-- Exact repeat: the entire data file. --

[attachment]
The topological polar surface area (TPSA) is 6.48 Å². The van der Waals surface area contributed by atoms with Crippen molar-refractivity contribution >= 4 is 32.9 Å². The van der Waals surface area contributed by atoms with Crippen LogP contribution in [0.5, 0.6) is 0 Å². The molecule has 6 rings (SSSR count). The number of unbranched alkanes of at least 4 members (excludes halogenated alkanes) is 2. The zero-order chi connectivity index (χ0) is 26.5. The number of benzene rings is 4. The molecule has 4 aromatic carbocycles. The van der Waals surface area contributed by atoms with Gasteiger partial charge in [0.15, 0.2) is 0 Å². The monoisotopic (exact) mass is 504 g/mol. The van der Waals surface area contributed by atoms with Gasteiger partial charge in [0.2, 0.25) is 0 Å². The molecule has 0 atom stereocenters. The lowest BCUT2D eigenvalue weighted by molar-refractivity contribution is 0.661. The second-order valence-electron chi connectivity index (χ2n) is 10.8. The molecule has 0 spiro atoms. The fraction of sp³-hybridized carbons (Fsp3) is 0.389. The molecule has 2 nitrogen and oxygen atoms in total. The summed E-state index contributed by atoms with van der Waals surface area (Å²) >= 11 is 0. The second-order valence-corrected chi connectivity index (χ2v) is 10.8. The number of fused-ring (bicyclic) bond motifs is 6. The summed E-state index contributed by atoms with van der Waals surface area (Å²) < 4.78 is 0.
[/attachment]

The topological polar surface area (TPSA) is 6.48 Å². The van der Waals surface area contributed by atoms with Crippen molar-refractivity contribution >= 4 is 32.9 Å². The van der Waals surface area contributed by atoms with Crippen LogP contribution in [0.5, 0.6) is 0 Å². The molecule has 6 rings (SSSR count). The number of unbranched alkanes of at least 4 members (excludes halogenated alkanes) is 2. The zero-order chi connectivity index (χ0) is 26.5. The number of benzene rings is 4. The molecule has 4 aromatic carbocycles. The van der Waals surface area contributed by atoms with Gasteiger partial charge in [0.15, 0.2) is 0 Å². The monoisotopic (exact) mass is 504 g/mol. The van der Waals surface area contributed by atoms with Gasteiger partial charge in [0.2, 0.25) is 0 Å². The molecule has 0 atom stereocenters. The lowest BCUT2D eigenvalue weighted by molar-refractivity contribution is 0.661. The second-order valence-electron chi connectivity index (χ2n) is 10.8. The molecule has 0 spiro atoms. The fraction of sp³-hybridized carbons (Fsp3) is 0.389. The molecule has 2 nitrogen and oxygen atoms in total. The summed E-state index contributed by atoms with van der Waals surface area (Å²) >= 11 is 0. The second-order valence-corrected chi connectivity index (χ2v) is 10.8. The number of fused-ring (bicyclic) bond motifs is 6. The summed E-state index contributed by atoms with van der Waals surface area (Å²) < 4.78 is 0.